The issue is between production company Prospect Park and the International Alliance of Theatrical and Stage Employees Local 52. Representatives from IATSE are going over the production's books to see if AMC has gone over budget and violated a labor agreement in the process, according to an individual with knowledge of the union's plans.
When Prospect Park revived the canceled ABC program for the web this year, it hammered out a deal with the union that allowed it to pay members less than the standard day rate as long as it did not spend more than $125,000 per episode. The union believes that on certain episodes, ALL MY CHILDREN may have more than doubled that figure.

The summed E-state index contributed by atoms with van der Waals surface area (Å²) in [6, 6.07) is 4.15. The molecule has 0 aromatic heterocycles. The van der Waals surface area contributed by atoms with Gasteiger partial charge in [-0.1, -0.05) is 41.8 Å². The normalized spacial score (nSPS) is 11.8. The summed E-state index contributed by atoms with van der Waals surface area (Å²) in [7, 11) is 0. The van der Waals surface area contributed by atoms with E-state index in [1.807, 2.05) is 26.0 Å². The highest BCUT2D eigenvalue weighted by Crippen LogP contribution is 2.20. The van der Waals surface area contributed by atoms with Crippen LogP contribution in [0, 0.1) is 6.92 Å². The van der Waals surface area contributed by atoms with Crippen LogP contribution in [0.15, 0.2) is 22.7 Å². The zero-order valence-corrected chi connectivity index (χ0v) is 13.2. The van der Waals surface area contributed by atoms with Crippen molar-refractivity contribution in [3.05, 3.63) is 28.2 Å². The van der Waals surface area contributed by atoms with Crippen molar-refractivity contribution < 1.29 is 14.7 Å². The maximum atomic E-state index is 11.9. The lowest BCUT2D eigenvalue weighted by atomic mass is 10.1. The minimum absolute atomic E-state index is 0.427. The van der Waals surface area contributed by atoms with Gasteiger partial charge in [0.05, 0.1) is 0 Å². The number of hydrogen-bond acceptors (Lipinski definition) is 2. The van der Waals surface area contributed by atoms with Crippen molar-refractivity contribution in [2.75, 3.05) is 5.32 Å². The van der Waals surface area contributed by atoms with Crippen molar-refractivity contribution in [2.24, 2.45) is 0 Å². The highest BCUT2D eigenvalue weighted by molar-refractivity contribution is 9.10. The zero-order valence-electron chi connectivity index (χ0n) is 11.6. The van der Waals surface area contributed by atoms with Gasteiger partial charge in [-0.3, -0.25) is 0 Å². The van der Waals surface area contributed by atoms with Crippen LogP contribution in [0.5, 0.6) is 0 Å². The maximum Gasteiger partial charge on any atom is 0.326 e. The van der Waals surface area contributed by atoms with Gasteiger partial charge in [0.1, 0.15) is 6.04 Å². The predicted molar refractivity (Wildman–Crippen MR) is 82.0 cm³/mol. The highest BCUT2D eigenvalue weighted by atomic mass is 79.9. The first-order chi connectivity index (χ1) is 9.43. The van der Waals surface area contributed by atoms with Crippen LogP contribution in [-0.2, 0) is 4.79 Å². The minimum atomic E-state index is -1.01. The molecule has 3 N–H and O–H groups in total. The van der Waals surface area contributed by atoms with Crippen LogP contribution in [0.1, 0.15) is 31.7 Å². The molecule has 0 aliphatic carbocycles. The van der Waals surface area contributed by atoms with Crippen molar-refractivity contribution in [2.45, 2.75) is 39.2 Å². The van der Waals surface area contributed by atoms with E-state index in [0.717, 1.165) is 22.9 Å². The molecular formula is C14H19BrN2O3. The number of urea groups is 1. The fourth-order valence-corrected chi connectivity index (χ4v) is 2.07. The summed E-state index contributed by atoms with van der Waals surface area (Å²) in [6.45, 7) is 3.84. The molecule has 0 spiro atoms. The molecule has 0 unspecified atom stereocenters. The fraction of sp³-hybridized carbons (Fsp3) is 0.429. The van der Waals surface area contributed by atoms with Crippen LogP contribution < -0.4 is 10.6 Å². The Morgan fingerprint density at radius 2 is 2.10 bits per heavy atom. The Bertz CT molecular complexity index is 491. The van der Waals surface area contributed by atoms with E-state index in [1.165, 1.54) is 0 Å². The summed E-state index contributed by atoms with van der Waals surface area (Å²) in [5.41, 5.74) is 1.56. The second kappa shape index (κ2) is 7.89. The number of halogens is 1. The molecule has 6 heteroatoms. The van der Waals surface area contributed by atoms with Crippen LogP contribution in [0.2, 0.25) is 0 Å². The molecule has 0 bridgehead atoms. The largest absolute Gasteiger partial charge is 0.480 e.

A spokesperson for Prospect Park was adamant that the budget of each episode was well below $100,000.
If the production is found to have gone over budget, that could trigger tens of thousands of dollars in back pay to union members. It also may mean that Prospect Park will have to shoulder additional costs, such as travel expenses for crew members, that it was able to forgo as a result of its reduced budget.
The union believes that Prospect Park's decision to broadcast episodes of ALL MY CHILDREN on FX Canada also violates its contractual agreement to only release episodes on the internet during the nine months after they are produced. Crew members also will be compensated if Prospect Park did indeed violate the contract.
The article does not address any ONE LIFE TO LIVE labor issues even thought it also aired on FX Canada.